HOISTS AND SLINGS by h605ctL8

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									HOISTS AND SLINGS
HOIST QUIZ ANSWERS

1. There are some people who should never be hoisted?

True/False

    False: Everybody can be hoisted if the correct equipment is available.

2. When hoisting what needs to be checked every time?

      Date of last service check (6 monthly)
      Cleanliness
      Battery charged
      Slings safe and appropriate
      Consent

3. Your ward has 3 medium sized slings. A woman is admitted who weighs 5 stone
but cannot weight bear. Do you….

a) Lift her (she’s tiny and you think it can’t possibly hurt)
b) Ask a neighbouring ward if you can use their small sling
c) Discuss the situation with the ward manager

    B and C

4. When are the brakes used on a mobile hoist?

    When hoisting from the floor
    Hoisting on an incline
    On a standing aid

5. An elderly man is admitted to your ward. Following completion of his risk
assessment you decide that he cannot reliably weight bear and needs to be hoisted.
His family inform you that they refuse to allow him to be hoisted; must you do as they
say? Why?

      Only the patient can give or decline consent
      Negotiation is important
      Risk assessment must be carried out
      MHOR 1992
      Consider other handling techniques
      Health and safety of the carers must be considered

6. Some hoists are battery powered and some are hydraulic. Are there any
advantages to choosing a hydraulic hoist?

    No electricity required
    Doesn’t need to be charged

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7. Battery powered hoists have a red emergency button – what is this for?

    Emergency stop
    There is usually also an emergency lower button or manual control

8. Some hoists are mobile and some are fixed to the ceiling (overhead hoists). Name
two advantages of each.

    Mobile hoist              - can be moved anywhere
                               - easy to move

    Over-head hoist           - can take more weight
                               - takes up less floor space

9. If it is difficult to position a sling on the patient whilst in a chair is it reasonable to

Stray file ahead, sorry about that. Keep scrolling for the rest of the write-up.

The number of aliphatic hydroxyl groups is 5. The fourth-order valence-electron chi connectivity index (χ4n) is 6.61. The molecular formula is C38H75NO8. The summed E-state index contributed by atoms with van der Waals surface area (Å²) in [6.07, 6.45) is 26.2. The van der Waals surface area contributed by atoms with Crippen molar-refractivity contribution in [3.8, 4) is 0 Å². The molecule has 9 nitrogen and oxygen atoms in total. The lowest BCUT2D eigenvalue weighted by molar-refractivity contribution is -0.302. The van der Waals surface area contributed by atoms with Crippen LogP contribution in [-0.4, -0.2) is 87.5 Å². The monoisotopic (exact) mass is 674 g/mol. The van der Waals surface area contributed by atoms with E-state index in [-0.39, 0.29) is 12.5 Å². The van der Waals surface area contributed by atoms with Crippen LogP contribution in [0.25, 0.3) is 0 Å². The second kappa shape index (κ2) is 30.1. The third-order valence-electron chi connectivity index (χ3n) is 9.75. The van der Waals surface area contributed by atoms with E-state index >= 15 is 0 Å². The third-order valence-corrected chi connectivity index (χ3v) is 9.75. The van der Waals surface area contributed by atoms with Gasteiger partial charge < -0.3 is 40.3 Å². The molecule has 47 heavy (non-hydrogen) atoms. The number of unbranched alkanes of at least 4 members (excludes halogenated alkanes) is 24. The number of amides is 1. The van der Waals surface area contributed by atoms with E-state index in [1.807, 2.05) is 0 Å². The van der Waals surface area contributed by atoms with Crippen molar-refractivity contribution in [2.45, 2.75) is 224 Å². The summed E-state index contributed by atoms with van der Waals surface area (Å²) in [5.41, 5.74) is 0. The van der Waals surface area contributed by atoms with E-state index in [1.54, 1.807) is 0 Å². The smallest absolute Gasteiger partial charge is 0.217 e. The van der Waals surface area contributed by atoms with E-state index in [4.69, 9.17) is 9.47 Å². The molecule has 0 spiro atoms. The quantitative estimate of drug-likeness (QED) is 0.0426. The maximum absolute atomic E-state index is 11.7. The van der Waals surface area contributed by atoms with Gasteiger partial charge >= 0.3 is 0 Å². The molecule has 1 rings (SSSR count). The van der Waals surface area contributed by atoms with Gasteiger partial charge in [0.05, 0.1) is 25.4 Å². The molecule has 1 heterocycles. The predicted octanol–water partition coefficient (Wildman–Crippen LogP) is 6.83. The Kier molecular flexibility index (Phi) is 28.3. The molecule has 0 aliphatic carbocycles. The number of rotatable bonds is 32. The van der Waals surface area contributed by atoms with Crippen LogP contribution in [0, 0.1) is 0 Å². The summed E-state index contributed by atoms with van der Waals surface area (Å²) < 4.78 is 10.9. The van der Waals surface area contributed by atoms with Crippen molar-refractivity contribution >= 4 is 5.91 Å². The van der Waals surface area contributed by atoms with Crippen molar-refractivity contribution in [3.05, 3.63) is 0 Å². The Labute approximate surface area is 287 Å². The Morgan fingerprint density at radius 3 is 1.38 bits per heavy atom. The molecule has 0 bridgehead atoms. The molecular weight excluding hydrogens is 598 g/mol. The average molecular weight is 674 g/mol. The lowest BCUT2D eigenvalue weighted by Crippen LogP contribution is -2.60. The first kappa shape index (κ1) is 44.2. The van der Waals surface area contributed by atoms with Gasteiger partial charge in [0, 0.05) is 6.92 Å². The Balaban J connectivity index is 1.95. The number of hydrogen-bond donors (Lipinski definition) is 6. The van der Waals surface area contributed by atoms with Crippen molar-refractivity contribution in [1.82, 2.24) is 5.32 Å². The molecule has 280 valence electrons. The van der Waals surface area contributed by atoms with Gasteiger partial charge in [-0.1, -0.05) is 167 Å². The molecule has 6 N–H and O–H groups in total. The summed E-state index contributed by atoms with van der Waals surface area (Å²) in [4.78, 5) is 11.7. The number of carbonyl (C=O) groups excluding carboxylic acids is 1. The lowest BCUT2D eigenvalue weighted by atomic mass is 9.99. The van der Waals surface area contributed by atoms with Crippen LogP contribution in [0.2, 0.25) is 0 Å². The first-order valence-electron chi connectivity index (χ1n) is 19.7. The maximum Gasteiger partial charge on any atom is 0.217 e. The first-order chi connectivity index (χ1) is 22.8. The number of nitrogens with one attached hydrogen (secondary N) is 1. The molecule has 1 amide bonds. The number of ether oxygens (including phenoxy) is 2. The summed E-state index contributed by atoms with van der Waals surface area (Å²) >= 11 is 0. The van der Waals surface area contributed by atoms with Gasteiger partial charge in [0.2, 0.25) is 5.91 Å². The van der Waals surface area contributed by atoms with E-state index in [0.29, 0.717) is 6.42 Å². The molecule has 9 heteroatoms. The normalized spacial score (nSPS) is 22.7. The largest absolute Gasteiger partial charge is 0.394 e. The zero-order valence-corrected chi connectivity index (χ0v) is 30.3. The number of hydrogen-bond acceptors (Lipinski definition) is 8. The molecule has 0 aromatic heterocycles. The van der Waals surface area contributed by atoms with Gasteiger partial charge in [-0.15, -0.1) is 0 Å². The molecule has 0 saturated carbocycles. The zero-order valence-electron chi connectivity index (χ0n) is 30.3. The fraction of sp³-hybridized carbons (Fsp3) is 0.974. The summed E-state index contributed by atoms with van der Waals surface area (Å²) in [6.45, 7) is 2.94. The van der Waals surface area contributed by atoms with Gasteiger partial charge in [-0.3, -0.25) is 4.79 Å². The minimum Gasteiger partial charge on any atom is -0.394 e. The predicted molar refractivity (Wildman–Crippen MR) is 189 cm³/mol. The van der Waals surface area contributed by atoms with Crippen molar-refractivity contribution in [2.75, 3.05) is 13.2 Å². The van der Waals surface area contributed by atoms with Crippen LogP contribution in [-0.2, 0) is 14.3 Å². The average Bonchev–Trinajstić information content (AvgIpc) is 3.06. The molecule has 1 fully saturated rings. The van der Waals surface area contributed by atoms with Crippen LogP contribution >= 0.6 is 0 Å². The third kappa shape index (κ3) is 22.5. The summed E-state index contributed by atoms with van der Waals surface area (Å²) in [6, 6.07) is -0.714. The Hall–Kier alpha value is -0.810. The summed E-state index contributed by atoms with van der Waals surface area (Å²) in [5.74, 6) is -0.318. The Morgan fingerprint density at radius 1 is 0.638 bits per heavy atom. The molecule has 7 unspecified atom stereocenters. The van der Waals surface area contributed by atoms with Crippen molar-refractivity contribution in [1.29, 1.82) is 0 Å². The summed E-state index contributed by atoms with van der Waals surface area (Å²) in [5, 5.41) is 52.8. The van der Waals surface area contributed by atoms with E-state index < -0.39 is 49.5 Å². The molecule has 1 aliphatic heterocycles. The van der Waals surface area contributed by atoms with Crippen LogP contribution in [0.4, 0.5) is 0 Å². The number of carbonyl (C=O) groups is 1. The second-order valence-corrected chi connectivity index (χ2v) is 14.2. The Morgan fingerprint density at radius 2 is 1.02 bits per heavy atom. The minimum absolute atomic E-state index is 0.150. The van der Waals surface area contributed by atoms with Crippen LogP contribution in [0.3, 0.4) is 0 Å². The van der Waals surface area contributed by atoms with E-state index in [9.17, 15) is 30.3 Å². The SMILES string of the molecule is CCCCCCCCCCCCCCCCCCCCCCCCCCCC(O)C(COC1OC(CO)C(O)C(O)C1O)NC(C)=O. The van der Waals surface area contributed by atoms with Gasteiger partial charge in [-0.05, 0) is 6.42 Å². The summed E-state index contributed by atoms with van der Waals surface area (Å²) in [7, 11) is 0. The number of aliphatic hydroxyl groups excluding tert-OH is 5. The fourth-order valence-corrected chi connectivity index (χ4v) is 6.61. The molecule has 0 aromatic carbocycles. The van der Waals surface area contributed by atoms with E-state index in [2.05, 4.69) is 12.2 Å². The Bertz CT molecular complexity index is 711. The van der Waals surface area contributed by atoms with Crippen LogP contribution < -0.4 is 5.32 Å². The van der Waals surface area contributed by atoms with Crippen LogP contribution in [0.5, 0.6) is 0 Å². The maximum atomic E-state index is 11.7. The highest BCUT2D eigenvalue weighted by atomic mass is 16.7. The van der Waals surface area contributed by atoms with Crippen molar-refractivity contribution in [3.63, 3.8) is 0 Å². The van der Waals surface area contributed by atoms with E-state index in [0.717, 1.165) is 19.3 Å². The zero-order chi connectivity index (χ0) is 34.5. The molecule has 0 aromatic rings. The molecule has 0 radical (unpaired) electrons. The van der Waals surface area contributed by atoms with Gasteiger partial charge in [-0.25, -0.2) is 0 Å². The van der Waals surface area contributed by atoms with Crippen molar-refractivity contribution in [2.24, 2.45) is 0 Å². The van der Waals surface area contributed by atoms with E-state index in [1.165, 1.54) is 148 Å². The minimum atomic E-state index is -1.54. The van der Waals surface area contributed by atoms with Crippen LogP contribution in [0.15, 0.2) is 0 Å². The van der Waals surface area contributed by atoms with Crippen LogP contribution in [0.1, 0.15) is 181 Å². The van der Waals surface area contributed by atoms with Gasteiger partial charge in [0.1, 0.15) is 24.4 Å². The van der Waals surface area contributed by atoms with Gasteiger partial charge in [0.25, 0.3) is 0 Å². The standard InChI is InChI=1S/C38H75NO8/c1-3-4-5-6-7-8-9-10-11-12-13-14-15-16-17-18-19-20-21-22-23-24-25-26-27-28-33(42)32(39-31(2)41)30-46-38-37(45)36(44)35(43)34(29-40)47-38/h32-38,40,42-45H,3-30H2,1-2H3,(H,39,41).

leave the sling in place? Why?

    As a rule always take the sling out.
    If it is absolutely necessary to leave it in the sling should be made of a suitable
     material.

10. If your patient needs to be hoisted in a sitting up-position, what loops would you
use on the sling?

    Short loops at the shoulders, long loops at the legs.

11. Describe 3 different types of sling

    There are many different types of slings. (see below for more details)

12. Is it acceptable to use a sling made by one manufacturer and a hoist made by
another? Why?

    Generally no. It can be done if the patient has a specific sling made for their
     own use – this must be risk assessed and usually checked with the
     manufacturer of the hoist. If in doubt seek advice from a manual handling
     advisor.
    Some slings are entirely unsuitable because the design of the attachments
     makes it impossible to use on any other hoist.




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TYPES OF HOIST
There are many types of hoists available and many different manufacturers and
styles. However most hoists work on a similar principle and only differ slightly in their
design.


ANATOMY OF A HOIST
Most hoists have all of these components:


                                               1. Lift mast
                                               2. Lift arm
                                               3. Base
                                               4. Battery box
                                               5. Handcontrol
                                               6. Control box with emergency stop, built-in
                                               charger and emergency lowering button.
                                               7. Slingbar with safety latches
                                               8. Handles
                                               9. Service label
                                               10. Motor/actuator for lift mast
                                               11. Motor for base-width adjustment
                                               12. Rear wheels with brakes
                                               13. Front wheels
                                               14. Cable for handcontrol
                                               15. Flexlink
                                               16. Emergency lowering (mechanical)
                                               17. Locking handles
                                               18. Color codes for sling sizes




      Mobile




                                     These hoists are on wheels and can be easily
                                     manoeuvred for patient use.




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      Ceiling track
                                    These hoists are attached to tracking that is
                                    fitted to the ceiling. They can generally take
                                    more weight than a mobile hoist but are
                                    limited to the position of the tracking. Some
                                    systems incorporate extensive tracking and
                                    junction boxes to allow for more freedom.



      Standing aid


                                    These are used to help people stand. The
                                    patient must be able to weight bear to use
                                    one of these and the brakes should always
                                    be used.




      Stretcher hoist


                                    These can be used to lift a patient in a flat